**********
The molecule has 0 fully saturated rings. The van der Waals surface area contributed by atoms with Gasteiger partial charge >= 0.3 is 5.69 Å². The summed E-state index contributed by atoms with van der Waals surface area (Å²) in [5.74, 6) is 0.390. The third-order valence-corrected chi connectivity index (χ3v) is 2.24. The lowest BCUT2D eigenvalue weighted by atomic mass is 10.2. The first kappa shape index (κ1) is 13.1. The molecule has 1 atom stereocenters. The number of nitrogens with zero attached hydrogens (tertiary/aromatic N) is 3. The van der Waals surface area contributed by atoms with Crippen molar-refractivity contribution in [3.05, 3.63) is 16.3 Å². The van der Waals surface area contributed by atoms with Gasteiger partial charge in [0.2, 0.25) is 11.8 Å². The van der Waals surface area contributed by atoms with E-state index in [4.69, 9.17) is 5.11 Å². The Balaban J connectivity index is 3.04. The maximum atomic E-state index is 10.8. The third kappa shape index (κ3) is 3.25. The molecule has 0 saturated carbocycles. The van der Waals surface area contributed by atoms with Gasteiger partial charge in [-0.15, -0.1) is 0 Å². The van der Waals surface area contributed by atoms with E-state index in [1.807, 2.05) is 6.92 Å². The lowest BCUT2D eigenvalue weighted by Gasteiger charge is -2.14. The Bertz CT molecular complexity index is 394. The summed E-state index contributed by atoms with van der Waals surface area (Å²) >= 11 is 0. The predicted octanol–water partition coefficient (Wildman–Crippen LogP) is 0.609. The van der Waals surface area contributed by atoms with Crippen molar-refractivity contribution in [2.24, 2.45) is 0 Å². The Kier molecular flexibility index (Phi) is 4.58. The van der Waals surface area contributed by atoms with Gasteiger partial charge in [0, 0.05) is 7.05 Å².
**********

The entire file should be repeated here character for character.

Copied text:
The molecule has 0 fully saturated rings. The van der Waals surface area contributed by atoms with Gasteiger partial charge >= 0.3 is 5.69 Å². The summed E-state index contributed by atoms with van der Waals surface area (Å²) in [5.74, 6) is 0.390. The third-order valence-corrected chi connectivity index (χ3v) is 2.24. The lowest BCUT2D eigenvalue weighted by atomic mass is 10.2. The first kappa shape index (κ1) is 13.1. The molecule has 1 atom stereocenters. The number of nitrogens with zero attached hydrogens (tertiary/aromatic N) is 3. The van der Waals surface area contributed by atoms with Crippen molar-refractivity contribution in [3.05, 3.63) is 16.3 Å². The van der Waals surface area contributed by atoms with Gasteiger partial charge in [0.2, 0.25) is 11.8 Å². The van der Waals surface area contributed by atoms with E-state index in [4.69, 9.17) is 5.11 Å². The Balaban J connectivity index is 3.04. The maximum atomic E-state index is 10.8. The third kappa shape index (κ3) is 3.25. The molecule has 0 saturated carbocycles. The van der Waals surface area contributed by atoms with Gasteiger partial charge in [-0.15, -0.1) is 0 Å². The van der Waals surface area contributed by atoms with E-state index in [1.807, 2.05) is 6.92 Å². The lowest BCUT2D eigenvalue weighted by Gasteiger charge is -2.14. The Bertz CT molecular complexity index is 394. The summed E-state index contributed by atoms with van der Waals surface area (Å²) >= 11 is 0. The predicted octanol–water partition coefficient (Wildman–Crippen LogP) is 0.609. The van der Waals surface area contributed by atoms with Crippen molar-refractivity contribution in [2.24, 2.45) is 0 Å². The Kier molecular flexibility index (Phi) is 4.58. The van der Waals surface area contributed by atoms with Gasteiger partial charge in [0, 0.05) is 7.05 Å².